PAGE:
Tax, Turnover

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Turnover tax (nalog s oborota ) was a tax on enterprise gross output, the main source of government revenue during the first several decades of Soviet planned economy, officially considered part of the surplus product in Marxist terms. It was introduced in 1930 for the purpose of unifying previously diverse taxes.

The difference between the final retail price for consumer goods (and most fuels) and the industry's wholesale price, as set by the Soviet pricing authorities, less any handling charges, is the turnover tax. (Before 1949 this tax was also applied to producer goods for reasons of fiscal control.) Sometimes this levy was imposed as a unit tax, as a percentage of the sale price, or in other ways. Regardless of the method of collection, the turnover tax rate is thus the difference divided by the wholesale (or retail) selling price. These rates differed widely. In the case of agricultural products, the turnover tax comes from the difference between the procurement price and that at which the produce is resold by state organs. On salt and vodka, the turnover tax resembled an excise tax. In 1975 about one-third of the entire revenue from turnover taxes came from wines and spirits, hence any effort to reduce drinking, to the extent they were successful, posed a fiscal dilemma, as the Mikhail Gorbachev campaign discovered.

The turnover tax was administratively simple. Collecting the tax was easier from the relatively small number of industrial enterprises and wholesale organizations, most of which had decent accounts. Income taxes would have had to be collected from millions of citizens, many of whom were still illiterate or at least innumerate. The variable markup allowed retail prices to be changed when inventories warranted, without altering the industry wholesale price on which planning indices depended. For example, turnover taxes on food were lowered several times during the 1950s to allow the state to pay higher procurement prices without affecting politically sensitive retail prices. A similar situation applied to fuels for household consumption. From 1954 until the late 1960s, official retail prices were held approximately constant, quite probably to save administrative effort. It also permitted certain prices to be disproportionately low, such as those on children's clothing and approved reading material.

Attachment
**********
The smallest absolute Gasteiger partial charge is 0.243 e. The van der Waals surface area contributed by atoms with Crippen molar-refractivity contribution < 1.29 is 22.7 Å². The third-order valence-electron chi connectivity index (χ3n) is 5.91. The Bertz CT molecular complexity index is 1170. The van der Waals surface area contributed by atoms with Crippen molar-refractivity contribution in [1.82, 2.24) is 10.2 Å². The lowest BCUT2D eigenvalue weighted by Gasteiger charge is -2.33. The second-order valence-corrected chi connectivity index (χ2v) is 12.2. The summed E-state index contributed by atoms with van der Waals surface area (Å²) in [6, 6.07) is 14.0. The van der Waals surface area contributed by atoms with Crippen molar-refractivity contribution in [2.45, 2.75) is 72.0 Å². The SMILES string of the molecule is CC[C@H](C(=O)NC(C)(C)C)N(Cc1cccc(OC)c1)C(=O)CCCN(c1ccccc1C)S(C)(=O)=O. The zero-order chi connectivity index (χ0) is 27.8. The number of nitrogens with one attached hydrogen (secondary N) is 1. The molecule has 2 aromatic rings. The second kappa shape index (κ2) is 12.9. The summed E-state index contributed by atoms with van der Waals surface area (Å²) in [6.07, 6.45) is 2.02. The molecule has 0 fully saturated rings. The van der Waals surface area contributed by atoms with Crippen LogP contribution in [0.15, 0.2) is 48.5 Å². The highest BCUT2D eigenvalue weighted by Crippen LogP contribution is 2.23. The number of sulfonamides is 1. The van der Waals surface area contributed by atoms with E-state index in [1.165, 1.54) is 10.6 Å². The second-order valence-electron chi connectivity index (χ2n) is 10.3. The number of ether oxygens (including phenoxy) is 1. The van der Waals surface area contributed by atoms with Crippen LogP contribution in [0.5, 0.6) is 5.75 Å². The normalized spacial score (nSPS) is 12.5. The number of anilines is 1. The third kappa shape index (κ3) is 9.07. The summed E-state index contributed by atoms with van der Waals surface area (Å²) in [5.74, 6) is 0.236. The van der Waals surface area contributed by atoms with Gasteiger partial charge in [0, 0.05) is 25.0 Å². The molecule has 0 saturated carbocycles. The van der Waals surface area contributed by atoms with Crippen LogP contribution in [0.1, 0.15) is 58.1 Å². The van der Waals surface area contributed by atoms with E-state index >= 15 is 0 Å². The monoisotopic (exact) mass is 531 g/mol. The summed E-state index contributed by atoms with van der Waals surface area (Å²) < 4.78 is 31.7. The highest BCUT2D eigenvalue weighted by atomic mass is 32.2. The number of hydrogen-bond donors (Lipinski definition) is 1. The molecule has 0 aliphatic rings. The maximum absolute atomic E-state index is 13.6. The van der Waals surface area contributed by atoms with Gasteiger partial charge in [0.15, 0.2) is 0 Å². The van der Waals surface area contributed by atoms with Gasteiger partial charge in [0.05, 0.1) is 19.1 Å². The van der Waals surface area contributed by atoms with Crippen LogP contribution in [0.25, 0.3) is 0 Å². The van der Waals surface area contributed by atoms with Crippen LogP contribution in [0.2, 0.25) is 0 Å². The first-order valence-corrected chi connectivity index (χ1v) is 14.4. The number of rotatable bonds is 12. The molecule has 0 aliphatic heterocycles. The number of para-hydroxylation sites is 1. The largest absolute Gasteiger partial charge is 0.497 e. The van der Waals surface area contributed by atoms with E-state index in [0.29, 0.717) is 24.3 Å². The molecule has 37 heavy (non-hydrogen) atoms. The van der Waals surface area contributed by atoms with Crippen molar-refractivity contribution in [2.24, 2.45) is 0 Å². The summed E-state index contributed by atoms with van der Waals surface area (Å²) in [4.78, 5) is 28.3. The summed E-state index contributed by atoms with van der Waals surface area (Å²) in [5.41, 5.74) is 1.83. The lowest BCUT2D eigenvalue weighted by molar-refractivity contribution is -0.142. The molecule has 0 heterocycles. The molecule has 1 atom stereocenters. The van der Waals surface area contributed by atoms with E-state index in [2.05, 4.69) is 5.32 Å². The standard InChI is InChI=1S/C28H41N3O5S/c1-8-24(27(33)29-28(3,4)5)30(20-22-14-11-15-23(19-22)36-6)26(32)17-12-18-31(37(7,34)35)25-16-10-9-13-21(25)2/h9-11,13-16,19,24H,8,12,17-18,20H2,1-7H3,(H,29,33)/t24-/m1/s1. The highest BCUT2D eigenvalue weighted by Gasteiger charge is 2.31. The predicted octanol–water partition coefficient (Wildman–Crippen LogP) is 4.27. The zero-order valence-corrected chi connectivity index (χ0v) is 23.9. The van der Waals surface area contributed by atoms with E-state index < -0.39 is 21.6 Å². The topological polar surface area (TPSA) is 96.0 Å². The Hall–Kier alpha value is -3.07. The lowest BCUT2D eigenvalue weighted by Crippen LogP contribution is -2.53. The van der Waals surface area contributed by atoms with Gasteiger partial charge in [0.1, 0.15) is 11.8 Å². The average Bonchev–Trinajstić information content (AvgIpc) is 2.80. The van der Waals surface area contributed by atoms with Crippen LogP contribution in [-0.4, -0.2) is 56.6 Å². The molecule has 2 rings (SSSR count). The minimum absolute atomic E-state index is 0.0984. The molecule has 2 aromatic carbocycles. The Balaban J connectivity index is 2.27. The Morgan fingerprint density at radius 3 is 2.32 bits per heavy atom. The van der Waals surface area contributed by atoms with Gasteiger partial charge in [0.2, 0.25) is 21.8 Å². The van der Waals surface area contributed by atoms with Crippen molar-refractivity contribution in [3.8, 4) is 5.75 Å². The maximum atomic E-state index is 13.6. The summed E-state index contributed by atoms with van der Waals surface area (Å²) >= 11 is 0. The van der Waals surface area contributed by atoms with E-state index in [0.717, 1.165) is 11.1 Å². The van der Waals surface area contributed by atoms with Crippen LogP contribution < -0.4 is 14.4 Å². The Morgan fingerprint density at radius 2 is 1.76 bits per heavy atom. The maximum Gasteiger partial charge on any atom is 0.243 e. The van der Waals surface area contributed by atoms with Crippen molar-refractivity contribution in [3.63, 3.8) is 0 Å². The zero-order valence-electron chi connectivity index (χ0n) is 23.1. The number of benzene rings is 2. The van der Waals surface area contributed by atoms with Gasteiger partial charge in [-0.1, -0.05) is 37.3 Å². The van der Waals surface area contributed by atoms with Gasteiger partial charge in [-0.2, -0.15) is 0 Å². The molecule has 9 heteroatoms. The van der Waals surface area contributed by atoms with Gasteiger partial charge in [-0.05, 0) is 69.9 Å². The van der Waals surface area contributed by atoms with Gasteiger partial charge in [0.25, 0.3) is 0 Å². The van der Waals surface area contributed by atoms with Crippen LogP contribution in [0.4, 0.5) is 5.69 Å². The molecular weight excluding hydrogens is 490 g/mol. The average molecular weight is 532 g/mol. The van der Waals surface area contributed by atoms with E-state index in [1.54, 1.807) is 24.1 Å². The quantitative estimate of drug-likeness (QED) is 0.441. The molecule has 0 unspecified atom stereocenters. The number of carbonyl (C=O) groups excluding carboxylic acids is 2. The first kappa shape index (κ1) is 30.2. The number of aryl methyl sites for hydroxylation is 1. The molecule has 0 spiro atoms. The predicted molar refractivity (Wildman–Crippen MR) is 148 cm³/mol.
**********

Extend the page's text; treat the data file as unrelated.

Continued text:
As compared to other sources of revenue, the turnover tax was quite large in the 1930s, but fell in relation to taxes on profits and incomes during the 1950s.

See also: taxes


Bergson, Abram. (1964). The Economics of Soviet Planning. New Haven, CT: Yale University Press.

Holzman, Franklyn. (1974). "Financing Soviet Economic Development." In William L. Blackwell, ed., Russian Economic Development from Peter the Great to Stalin. New York: New Viewpoints.

Nove, Alec. (1986). The Soviet Economic System, 3rd ed. Boston: Allen & Unwin.

Martin C. Spechler